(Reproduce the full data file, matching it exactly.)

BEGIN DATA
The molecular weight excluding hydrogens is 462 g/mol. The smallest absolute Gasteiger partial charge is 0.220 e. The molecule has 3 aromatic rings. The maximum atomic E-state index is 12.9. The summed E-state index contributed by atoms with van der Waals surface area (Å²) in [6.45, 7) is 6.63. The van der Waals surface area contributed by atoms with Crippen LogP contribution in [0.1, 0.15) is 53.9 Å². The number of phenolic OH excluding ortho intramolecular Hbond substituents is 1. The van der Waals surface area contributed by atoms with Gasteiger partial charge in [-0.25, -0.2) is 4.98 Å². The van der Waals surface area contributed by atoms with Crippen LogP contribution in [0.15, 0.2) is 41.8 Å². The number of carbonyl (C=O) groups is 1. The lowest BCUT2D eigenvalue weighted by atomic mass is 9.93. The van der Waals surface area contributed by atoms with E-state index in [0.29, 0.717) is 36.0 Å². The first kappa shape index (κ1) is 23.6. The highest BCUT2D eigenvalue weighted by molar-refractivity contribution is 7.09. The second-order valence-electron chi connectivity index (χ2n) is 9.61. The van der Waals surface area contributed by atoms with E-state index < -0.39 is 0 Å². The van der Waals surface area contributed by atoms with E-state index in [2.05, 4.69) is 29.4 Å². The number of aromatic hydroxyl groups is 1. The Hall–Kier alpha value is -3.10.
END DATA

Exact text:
The molecular weight excluding hydrogens is 462 g/mol. The smallest absolute Gasteiger partial charge is 0.220 e. The molecule has 3 aromatic rings. The maximum atomic E-state index is 12.9. The summed E-state index contributed by atoms with van der Waals surface area (Å²) in [6.45, 7) is 6.63. The van der Waals surface area contributed by atoms with Crippen LogP contribution in [0.1, 0.15) is 53.9 Å². The number of phenolic OH excluding ortho intramolecular Hbond substituents is 1. The van der Waals surface area contributed by atoms with Gasteiger partial charge in [-0.25, -0.2) is 4.98 Å². The van der Waals surface area contributed by atoms with Crippen LogP contribution in [0.15, 0.2) is 41.8 Å². The number of carbonyl (C=O) groups is 1. The lowest BCUT2D eigenvalue weighted by atomic mass is 9.93. The van der Waals surface area contributed by atoms with E-state index in [0.29, 0.717) is 36.0 Å². The first kappa shape index (κ1) is 23.6. The highest BCUT2D eigenvalue weighted by molar-refractivity contribution is 7.09. The second-order valence-electron chi connectivity index (χ2n) is 9.61. The van der Waals surface area contributed by atoms with E-state index < -0.39 is 0 Å². The van der Waals surface area contributed by atoms with E-state index in [2.05, 4.69) is 29.4 Å². The number of aromatic hydroxyl groups is 1. The Hall–Kier alpha value is -3.10.